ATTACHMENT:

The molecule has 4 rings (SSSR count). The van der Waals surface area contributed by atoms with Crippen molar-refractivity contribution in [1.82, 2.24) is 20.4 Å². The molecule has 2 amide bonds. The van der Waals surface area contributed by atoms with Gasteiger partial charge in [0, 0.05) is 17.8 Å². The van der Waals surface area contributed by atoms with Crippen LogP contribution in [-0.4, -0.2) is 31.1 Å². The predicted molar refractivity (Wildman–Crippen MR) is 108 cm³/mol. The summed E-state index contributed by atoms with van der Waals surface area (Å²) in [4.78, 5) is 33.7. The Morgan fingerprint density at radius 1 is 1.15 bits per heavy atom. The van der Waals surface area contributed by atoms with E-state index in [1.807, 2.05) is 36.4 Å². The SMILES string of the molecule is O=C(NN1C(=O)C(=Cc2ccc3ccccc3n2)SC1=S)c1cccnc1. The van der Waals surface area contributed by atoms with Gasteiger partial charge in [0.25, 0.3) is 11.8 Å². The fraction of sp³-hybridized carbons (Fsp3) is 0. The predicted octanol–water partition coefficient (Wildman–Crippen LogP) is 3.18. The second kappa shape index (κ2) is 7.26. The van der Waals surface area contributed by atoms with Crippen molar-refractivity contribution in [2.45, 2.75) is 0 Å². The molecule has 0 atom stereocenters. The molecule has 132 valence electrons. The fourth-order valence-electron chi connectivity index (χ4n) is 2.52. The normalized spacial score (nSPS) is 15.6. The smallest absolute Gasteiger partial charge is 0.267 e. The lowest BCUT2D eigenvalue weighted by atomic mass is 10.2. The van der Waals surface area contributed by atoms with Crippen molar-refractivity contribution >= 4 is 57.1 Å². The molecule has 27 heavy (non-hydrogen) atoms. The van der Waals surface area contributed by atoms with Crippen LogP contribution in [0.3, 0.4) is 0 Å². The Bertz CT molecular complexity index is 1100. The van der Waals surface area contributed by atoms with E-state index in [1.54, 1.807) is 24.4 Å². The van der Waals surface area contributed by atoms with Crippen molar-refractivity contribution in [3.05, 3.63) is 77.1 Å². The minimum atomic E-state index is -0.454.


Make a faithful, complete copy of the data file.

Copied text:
The molecule has 4 rings (SSSR count). The van der Waals surface area contributed by atoms with Crippen molar-refractivity contribution in [1.82, 2.24) is 20.4 Å². The molecule has 2 amide bonds. The van der Waals surface area contributed by atoms with Gasteiger partial charge in [0, 0.05) is 17.8 Å². The van der Waals surface area contributed by atoms with Crippen LogP contribution in [-0.4, -0.2) is 31.1 Å². The predicted molar refractivity (Wildman–Crippen MR) is 108 cm³/mol. The summed E-state index contributed by atoms with van der Waals surface area (Å²) in [4.78, 5) is 33.7. The Morgan fingerprint density at radius 1 is 1.15 bits per heavy atom. The van der Waals surface area contributed by atoms with E-state index in [1.807, 2.05) is 36.4 Å². The SMILES string of the molecule is O=C(NN1C(=O)C(=Cc2ccc3ccccc3n2)SC1=S)c1cccnc1. The van der Waals surface area contributed by atoms with Gasteiger partial charge in [0.25, 0.3) is 11.8 Å². The fraction of sp³-hybridized carbons (Fsp3) is 0. The predicted octanol–water partition coefficient (Wildman–Crippen LogP) is 3.18. The second kappa shape index (κ2) is 7.26. The van der Waals surface area contributed by atoms with Crippen molar-refractivity contribution in [2.45, 2.75) is 0 Å². The molecule has 0 atom stereocenters. The molecule has 132 valence electrons. The fourth-order valence-electron chi connectivity index (χ4n) is 2.52. The normalized spacial score (nSPS) is 15.6. The smallest absolute Gasteiger partial charge is 0.267 e. The lowest BCUT2D eigenvalue weighted by atomic mass is 10.2. The van der Waals surface area contributed by atoms with Crippen molar-refractivity contribution >= 4 is 57.1 Å². The molecule has 27 heavy (non-hydrogen) atoms. The van der Waals surface area contributed by atoms with Crippen LogP contribution in [0.3, 0.4) is 0 Å². The Bertz CT molecular complexity index is 1100. The van der Waals surface area contributed by atoms with E-state index in [1.54, 1.807) is 24.4 Å². The van der Waals surface area contributed by atoms with Crippen molar-refractivity contribution in [3.05, 3.63) is 77.1 Å². The minimum atomic E-state index is -0.454.